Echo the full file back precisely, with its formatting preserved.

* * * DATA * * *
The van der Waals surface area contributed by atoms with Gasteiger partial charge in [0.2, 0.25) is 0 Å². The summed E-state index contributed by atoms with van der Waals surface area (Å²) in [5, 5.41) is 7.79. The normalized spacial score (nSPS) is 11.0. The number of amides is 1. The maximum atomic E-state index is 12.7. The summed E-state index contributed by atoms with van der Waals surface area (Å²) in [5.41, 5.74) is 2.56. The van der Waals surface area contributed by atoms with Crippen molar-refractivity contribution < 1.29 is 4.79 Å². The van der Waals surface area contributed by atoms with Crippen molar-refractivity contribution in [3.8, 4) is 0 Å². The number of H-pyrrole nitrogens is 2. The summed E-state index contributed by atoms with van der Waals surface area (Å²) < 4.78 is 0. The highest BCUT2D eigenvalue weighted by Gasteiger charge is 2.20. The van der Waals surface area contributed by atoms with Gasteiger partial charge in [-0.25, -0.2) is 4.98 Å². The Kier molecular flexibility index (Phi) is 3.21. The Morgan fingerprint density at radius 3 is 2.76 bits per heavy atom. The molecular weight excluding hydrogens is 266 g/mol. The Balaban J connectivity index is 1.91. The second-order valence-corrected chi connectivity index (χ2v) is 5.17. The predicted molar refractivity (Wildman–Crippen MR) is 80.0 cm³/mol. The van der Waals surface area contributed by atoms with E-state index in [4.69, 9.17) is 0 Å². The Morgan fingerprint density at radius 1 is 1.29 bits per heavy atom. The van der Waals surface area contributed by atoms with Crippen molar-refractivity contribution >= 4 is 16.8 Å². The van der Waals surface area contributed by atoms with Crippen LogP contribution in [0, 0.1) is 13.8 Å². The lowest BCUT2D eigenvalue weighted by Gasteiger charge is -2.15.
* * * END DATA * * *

The van der Waals surface area contributed by atoms with Gasteiger partial charge in [0.2, 0.25) is 0 Å². The summed E-state index contributed by atoms with van der Waals surface area (Å²) in [5, 5.41) is 7.79. The normalized spacial score (nSPS) is 11.0. The number of amides is 1. The maximum atomic E-state index is 12.7. The summed E-state index contributed by atoms with van der Waals surface area (Å²) in [5.41, 5.74) is 2.56. The van der Waals surface area contributed by atoms with Crippen molar-refractivity contribution < 1.29 is 4.79 Å². The van der Waals surface area contributed by atoms with Crippen molar-refractivity contribution in [3.8, 4) is 0 Å². The number of H-pyrrole nitrogens is 2. The summed E-state index contributed by atoms with van der Waals surface area (Å²) < 4.78 is 0. The highest BCUT2D eigenvalue weighted by Gasteiger charge is 2.20. The van der Waals surface area contributed by atoms with Gasteiger partial charge in [-0.25, -0.2) is 4.98 Å². The Kier molecular flexibility index (Phi) is 3.21. The Morgan fingerprint density at radius 3 is 2.76 bits per heavy atom. The molecular weight excluding hydrogens is 266 g/mol. The Balaban J connectivity index is 1.91. The second-order valence-corrected chi connectivity index (χ2v) is 5.17. The predicted molar refractivity (Wildman–Crippen MR) is 80.0 cm³/mol. The van der Waals surface area contributed by atoms with E-state index in [4.69, 9.17) is 0 Å². The Morgan fingerprint density at radius 1 is 1.29 bits per heavy atom. The van der Waals surface area contributed by atoms with Crippen molar-refractivity contribution >= 4 is 16.8 Å². The van der Waals surface area contributed by atoms with Crippen LogP contribution in [0, 0.1) is 13.8 Å². The lowest BCUT2D eigenvalue weighted by Gasteiger charge is -2.15.